Across Corporate America, companies often incentivize candidates for C-suite positions with competitive compensation packages, and some have gone so far as to develop tools to better attract new talent. To better understand how much companies rely on such tools, Equilar conducted a study on new-hire awards granted to CEOs and CFOs across Equilar 500 companies—the 500 largest U.S. companies by revenue—over the last 10 years. The results reflect the fluctuation of the portion of new-hire awards in overall annual compensation and provide insight on whether companies are offering larger new-hire packages or simply raising the total compensation.
As a major tool utilized by corporations to incentivize talents, “new-hire awards” is a broad term that can include awards with several purposes. Inducement awards and make-whole awards, for example, are two different classifications of new-hire awards. While they both provide additional incentives, the former is forfeitable if executives terminate their employment before the required time period and the latter makes up for value lost on forfeited equity that the executive previously had. This study did not separate these two categories due to the lack of disclosure, and regarded them as a whole unit.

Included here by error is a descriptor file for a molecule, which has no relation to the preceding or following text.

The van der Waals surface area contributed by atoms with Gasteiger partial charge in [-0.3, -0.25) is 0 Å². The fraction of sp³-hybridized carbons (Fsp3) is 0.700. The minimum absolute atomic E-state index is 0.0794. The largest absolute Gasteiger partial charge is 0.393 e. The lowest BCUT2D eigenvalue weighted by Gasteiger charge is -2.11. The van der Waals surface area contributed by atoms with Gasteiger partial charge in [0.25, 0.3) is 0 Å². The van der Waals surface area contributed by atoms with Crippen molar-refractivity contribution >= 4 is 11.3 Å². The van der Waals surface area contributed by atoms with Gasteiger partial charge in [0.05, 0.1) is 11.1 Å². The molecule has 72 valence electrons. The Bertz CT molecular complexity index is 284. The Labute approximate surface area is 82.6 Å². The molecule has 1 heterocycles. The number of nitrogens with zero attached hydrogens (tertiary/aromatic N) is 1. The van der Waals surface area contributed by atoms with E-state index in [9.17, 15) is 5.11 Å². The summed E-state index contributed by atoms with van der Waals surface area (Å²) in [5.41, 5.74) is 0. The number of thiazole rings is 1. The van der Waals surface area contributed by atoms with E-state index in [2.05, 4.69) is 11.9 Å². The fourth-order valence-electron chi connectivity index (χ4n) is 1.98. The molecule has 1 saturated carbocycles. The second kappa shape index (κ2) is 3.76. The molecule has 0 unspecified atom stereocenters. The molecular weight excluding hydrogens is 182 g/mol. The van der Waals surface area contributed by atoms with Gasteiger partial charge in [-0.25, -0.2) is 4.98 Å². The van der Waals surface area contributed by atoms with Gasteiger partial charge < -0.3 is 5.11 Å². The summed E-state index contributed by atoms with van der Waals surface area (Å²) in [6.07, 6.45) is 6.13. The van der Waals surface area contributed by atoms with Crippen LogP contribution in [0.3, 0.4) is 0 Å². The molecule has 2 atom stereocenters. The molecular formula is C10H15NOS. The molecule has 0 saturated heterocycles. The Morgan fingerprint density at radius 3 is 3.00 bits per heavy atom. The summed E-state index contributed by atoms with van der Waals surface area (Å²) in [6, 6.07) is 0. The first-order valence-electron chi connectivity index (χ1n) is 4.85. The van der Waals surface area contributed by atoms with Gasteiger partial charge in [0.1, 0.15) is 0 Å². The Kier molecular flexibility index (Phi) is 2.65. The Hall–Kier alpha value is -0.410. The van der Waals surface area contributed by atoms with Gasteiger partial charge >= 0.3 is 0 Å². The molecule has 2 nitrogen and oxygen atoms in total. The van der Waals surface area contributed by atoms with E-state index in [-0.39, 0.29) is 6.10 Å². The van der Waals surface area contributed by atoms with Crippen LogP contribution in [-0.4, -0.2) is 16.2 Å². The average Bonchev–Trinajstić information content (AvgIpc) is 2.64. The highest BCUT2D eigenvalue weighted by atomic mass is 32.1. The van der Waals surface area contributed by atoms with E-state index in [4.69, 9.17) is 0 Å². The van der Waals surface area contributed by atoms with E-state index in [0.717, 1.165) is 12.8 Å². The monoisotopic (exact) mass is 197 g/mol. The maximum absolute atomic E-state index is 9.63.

Among the study, there were 85 CEOs and 203 CFOs who received new-hire equity awards along with their appointments from fiscal year 2012 to fiscal year 2021. Total compensation has steadily increased for CEOs over the last seven years while the value of new-hire equity awards have either increased at a slower pace or stayed largely the same. As a result, new-hire awards weighed less as a percentage of the total compensation packages for both CEOs and CFOs.